Redtory was a can “Dace with Black Bean Sauce” factory established in 1956, very well known through out Guangdong Province and one of the largest canneries in Asia at the time. As more you look around you get to feel how the architecture responds mainly to the Soviet Union style buildings. Apparently talking to a chinese architect he told me that China admired and recognized Soviet Union style as the most beautiful and fashionable architecture.
All over Redtory you can find some testimonies of the historical factory life, such as the red bricks constructions, the spacious interiors and in some corners fantastic old factory mechanics.
Going back to the first idea of converting a warehouse into an art space, I got curious about it and checked some facts…Apparently the idea of using old factories for art creation started in the early 60s, when pop artist Andy Wharhol created The Factory, a studio where artists, musicians and celebrities used to hang out or even live there. After some time, it became a fashionable place to meet interesting and sophisticated people. I just get so excited about this early hippie-avant garde artist movements, I am a retro freak, sorry can’t help it!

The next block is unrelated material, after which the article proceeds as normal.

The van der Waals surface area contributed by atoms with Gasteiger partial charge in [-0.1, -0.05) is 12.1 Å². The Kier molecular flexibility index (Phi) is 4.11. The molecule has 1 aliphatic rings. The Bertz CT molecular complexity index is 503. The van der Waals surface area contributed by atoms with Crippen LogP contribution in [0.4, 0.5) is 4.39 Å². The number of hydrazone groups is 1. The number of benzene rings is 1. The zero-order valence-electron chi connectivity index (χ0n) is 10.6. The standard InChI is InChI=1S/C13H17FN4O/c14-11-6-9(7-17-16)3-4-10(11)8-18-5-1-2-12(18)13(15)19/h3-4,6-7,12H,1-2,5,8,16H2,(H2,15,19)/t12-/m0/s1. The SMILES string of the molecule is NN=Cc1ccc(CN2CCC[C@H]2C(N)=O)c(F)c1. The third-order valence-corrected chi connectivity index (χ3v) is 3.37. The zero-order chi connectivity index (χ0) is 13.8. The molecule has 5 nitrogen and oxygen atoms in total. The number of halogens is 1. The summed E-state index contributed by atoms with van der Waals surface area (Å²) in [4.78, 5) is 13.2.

Anyway, the idea to convert factories in places where artists can “freely” create and produce art has to me mainly three purposes: one, to create a community of people who share the same interests and aims. Two, to gain advantage of the extrinsic value of an art district and redefine a neighbourhood development into a more lively and exciting place to be and visit. And three, to get a space enough big and spacious where you can fit as many artists as possible.
Some other places, a part from China, where I have found some similarities to Redtory but in a bigger scale and more consolidates art district. South Bank in London an art district that has been reconstructed from old buildings to the biggest creative art and design centre.
I brought back a booklet about Redtory, and I found very right the statement of Alice Wong, chief director of Redtory, she defines Redtory as a distinctive culture place because it was a living history, and I would say that it’s still making history not any more with employers working on an assembly line, but now with artists and creators of art works.